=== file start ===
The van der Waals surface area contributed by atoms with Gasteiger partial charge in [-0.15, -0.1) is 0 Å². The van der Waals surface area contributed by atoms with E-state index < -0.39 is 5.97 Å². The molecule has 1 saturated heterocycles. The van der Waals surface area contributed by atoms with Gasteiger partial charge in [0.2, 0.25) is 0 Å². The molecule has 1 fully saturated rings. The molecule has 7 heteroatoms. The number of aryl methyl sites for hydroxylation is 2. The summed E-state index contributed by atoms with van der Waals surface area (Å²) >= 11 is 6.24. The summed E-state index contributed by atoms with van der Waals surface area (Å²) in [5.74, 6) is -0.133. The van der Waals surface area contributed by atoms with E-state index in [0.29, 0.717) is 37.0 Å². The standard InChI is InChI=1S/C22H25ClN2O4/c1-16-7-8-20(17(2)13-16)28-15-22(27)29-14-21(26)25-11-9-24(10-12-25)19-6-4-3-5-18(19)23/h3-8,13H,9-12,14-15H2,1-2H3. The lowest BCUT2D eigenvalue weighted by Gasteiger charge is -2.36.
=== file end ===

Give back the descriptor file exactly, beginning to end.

The van der Waals surface area contributed by atoms with Gasteiger partial charge in [-0.15, -0.1) is 0 Å². The van der Waals surface area contributed by atoms with E-state index < -0.39 is 5.97 Å². The molecule has 1 saturated heterocycles. The van der Waals surface area contributed by atoms with Gasteiger partial charge in [0.2, 0.25) is 0 Å². The molecule has 1 fully saturated rings. The molecule has 7 heteroatoms. The number of aryl methyl sites for hydroxylation is 2. The summed E-state index contributed by atoms with van der Waals surface area (Å²) >= 11 is 6.24. The summed E-state index contributed by atoms with van der Waals surface area (Å²) in [5.74, 6) is -0.133. The van der Waals surface area contributed by atoms with E-state index in [0.29, 0.717) is 37.0 Å². The standard InChI is InChI=1S/C22H25ClN2O4/c1-16-7-8-20(17(2)13-16)28-15-22(27)29-14-21(26)25-11-9-24(10-12-25)19-6-4-3-5-18(19)23/h3-8,13H,9-12,14-15H2,1-2H3. The lowest BCUT2D eigenvalue weighted by Gasteiger charge is -2.36.